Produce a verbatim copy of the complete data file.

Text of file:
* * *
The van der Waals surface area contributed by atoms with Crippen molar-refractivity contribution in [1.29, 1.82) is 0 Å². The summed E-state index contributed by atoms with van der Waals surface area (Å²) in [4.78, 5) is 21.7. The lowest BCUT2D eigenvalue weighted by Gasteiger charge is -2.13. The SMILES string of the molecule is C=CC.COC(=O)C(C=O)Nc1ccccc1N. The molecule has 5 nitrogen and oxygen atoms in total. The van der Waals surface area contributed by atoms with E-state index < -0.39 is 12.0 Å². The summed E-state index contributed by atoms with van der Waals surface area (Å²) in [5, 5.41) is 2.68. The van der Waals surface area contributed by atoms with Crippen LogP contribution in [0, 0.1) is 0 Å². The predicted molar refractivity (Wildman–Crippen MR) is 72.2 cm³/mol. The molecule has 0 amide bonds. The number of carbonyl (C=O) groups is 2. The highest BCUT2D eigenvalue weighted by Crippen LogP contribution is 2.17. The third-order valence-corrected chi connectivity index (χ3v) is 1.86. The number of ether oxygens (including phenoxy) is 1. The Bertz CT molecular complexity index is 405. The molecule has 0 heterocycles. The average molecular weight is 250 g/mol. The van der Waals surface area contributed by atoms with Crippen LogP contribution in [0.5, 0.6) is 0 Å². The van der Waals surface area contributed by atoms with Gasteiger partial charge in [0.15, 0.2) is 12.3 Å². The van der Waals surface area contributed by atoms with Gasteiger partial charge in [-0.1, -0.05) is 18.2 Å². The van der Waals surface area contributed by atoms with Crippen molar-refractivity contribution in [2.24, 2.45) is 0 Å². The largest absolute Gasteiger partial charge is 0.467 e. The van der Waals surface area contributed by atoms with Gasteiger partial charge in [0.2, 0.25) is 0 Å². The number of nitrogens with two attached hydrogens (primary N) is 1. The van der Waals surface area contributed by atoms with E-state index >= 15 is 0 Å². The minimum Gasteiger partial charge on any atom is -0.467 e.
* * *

The van der Waals surface area contributed by atoms with Crippen molar-refractivity contribution in [1.29, 1.82) is 0 Å². The summed E-state index contributed by atoms with van der Waals surface area (Å²) in [4.78, 5) is 21.7. The lowest BCUT2D eigenvalue weighted by Gasteiger charge is -2.13. The SMILES string of the molecule is C=CC.COC(=O)C(C=O)Nc1ccccc1N. The molecule has 5 nitrogen and oxygen atoms in total. The van der Waals surface area contributed by atoms with E-state index < -0.39 is 12.0 Å². The summed E-state index contributed by atoms with van der Waals surface area (Å²) in [5, 5.41) is 2.68. The van der Waals surface area contributed by atoms with Crippen LogP contribution in [0, 0.1) is 0 Å². The predicted molar refractivity (Wildman–Crippen MR) is 72.2 cm³/mol. The molecule has 0 amide bonds. The number of carbonyl (C=O) groups is 2. The highest BCUT2D eigenvalue weighted by Crippen LogP contribution is 2.17. The third-order valence-corrected chi connectivity index (χ3v) is 1.86. The number of ether oxygens (including phenoxy) is 1. The Bertz CT molecular complexity index is 405. The molecule has 0 heterocycles. The average molecular weight is 250 g/mol. The van der Waals surface area contributed by atoms with Crippen LogP contribution in [0.5, 0.6) is 0 Å². The van der Waals surface area contributed by atoms with Gasteiger partial charge in [0.15, 0.2) is 12.3 Å². The van der Waals surface area contributed by atoms with Gasteiger partial charge in [-0.1, -0.05) is 18.2 Å². The van der Waals surface area contributed by atoms with Crippen molar-refractivity contribution in [2.24, 2.45) is 0 Å². The largest absolute Gasteiger partial charge is 0.467 e. The van der Waals surface area contributed by atoms with Gasteiger partial charge in [0.2, 0.25) is 0 Å². The number of nitrogens with two attached hydrogens (primary N) is 1. The van der Waals surface area contributed by atoms with E-state index >= 15 is 0 Å². The minimum Gasteiger partial charge on any atom is -0.467 e.